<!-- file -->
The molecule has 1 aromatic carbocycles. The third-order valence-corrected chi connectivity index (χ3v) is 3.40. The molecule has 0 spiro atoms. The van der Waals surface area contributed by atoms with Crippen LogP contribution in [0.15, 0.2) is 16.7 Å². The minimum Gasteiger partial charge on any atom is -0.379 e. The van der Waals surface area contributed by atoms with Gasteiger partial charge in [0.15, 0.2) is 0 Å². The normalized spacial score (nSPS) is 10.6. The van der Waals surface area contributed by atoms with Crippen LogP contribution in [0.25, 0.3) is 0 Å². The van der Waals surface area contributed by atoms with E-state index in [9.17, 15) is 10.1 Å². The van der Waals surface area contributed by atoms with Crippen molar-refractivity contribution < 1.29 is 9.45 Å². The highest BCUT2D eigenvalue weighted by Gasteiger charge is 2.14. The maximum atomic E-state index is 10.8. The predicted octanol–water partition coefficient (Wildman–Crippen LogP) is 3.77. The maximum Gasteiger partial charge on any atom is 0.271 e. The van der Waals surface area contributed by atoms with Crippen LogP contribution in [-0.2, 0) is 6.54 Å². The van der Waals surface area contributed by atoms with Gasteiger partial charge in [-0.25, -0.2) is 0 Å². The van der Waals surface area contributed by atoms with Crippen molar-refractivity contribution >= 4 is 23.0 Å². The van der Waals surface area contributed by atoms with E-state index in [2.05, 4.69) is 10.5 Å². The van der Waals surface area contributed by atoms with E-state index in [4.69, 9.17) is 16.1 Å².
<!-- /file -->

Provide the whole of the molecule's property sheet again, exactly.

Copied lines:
The molecule has 1 aromatic carbocycles. The third-order valence-corrected chi connectivity index (χ3v) is 3.40. The molecule has 0 spiro atoms. The van der Waals surface area contributed by atoms with Crippen LogP contribution in [0.15, 0.2) is 16.7 Å². The minimum Gasteiger partial charge on any atom is -0.379 e. The van der Waals surface area contributed by atoms with Gasteiger partial charge in [0.15, 0.2) is 0 Å². The normalized spacial score (nSPS) is 10.6. The van der Waals surface area contributed by atoms with Crippen LogP contribution in [0.25, 0.3) is 0 Å². The van der Waals surface area contributed by atoms with E-state index in [9.17, 15) is 10.1 Å². The van der Waals surface area contributed by atoms with Crippen molar-refractivity contribution < 1.29 is 9.45 Å². The highest BCUT2D eigenvalue weighted by Gasteiger charge is 2.14. The maximum atomic E-state index is 10.8. The predicted octanol–water partition coefficient (Wildman–Crippen LogP) is 3.77. The maximum Gasteiger partial charge on any atom is 0.271 e. The van der Waals surface area contributed by atoms with Crippen LogP contribution in [-0.2, 0) is 6.54 Å². The van der Waals surface area contributed by atoms with Gasteiger partial charge in [-0.25, -0.2) is 0 Å². The van der Waals surface area contributed by atoms with Crippen molar-refractivity contribution >= 4 is 23.0 Å². The van der Waals surface area contributed by atoms with E-state index in [2.05, 4.69) is 10.5 Å². The van der Waals surface area contributed by atoms with E-state index in [4.69, 9.17) is 16.1 Å².